What is an anti-drone system? And how do you clip the growing threat wings from above?

As the world advances and technology evolves, the threats faced by countries like India will change. In recent years, security agencies have been using drones to smuggle weapons, explosives, ammunition and narcotics across the western border of India, and to spy and target critical facilities, especially by terrorist groups and Pakistani elements. It has repeatedly raised concerns about increased use.

Anti-drone systems are designed to counter drone technology and interfere with them in a variety of ways, and are used to detect and / or intercept unwanted drones and unmanned aerial vehicles (UAVs).

These are often deployed to protect areas such as airports, critical infrastructure, large public spaces such as stadiums, military installations, and battlefield sites.

There are different forms of anti-drone technologies and systems available today, and there are several ways to classify them. According to 911 security.com, this is one way.

Voice detection: Drones make a very special sound. There are devices that can listen to very specific frequencies emitted by rotating devices, and they work to some extent. In a calm and idyllic environment, these devices can detect approaching drones with an accuracy of up to about 500 feet. A study conducted by Korean researchers and published in January 2017 tested these devices in a real-world urban environment. When used in noisy settings, the audio detector had even more problems identifying the incoming drone.

RF technology: The drone uses radio frequencies to communicate with the operator. To keep the receiver and transmitter connected, they are paired with a specific RFID chip that prevents other devices of the same frequency from overtaking the drone.

Interferer: Interfering devices work by blowing off electromagnetic noise at the radio frequencies that the drone uses to operate and emit information. In effect, they drown out the conversation between the drone and its operator. This is usually either 2.4Ghz or 5.8Ghz, an unassigned public frequency. This prevents disturbers from interfering with manned aircraft, cell phones, public broadcasters, or other dedicated radio bands. The jammer is built into a fixed, attached device, or a highly mobile gun-like device, allowing the drone to land safely away from where it was intended.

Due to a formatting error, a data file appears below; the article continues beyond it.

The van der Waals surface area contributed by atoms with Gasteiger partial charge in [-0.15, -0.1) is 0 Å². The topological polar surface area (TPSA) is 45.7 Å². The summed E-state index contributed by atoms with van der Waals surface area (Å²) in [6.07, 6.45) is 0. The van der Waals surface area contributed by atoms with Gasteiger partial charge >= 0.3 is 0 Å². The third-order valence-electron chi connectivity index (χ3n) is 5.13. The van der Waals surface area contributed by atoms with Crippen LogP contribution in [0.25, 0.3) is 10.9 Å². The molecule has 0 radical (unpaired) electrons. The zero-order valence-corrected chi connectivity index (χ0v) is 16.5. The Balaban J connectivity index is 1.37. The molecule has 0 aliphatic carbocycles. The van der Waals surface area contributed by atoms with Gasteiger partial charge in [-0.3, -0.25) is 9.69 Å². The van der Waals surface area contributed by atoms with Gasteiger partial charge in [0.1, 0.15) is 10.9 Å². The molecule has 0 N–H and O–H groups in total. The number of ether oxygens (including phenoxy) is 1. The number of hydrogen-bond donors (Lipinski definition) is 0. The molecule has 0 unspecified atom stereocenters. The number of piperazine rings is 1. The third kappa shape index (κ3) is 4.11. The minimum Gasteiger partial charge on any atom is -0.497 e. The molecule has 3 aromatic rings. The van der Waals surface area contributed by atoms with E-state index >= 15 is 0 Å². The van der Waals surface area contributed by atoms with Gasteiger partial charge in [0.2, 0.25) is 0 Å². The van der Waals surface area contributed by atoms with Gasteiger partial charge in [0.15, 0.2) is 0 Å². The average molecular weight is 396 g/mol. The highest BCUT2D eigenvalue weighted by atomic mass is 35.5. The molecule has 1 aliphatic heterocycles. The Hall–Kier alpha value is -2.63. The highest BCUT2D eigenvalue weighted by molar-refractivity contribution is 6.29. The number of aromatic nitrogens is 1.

Geo-fence: Geofence works by using a combination of GPS networks and LRFID (Local Radio Frequency Identifier) ​​connections such as Bluetooth and Wi-Fi to create a barrier that surrounds the airspace. This boundary is created using a combination of hardware and software to create a physical, invisible boundary that surrounds the airspace. Some drone makers have incorporated geo-fence technology into their aircraft to warn pilots when they enter restricted airspace such as no-fly zones, prisons, power plants, and airfields.

Video detection: Video can be used in combination with other drone detection technologies to create and relay a visual record of detected drone incidents. Video detection is not the ideal first line of defense for detecting incoming drones due to factors such as weather and seasonal changes, but it is valuable for recording drone incidents for future review. It could be a tool.

Heat detection: Thermal imaging is also not the first line of defense in drone detection, but it can be a useful tool for finding remote drone operators. Limited space, for example, the area around a power plant. If a drone is detected in the airspace, an infrared camera attached to the drone operated by power plant guards can be used to find an operator near the invading drone.

Radar detection: Drones are often small, low-flying aircraft, and it is very difficult to pick them up using radar. Radar technology is great for finding manned, large, or long-range aircraft flying in traditional airspace, but its capabilities do not detect drones well.

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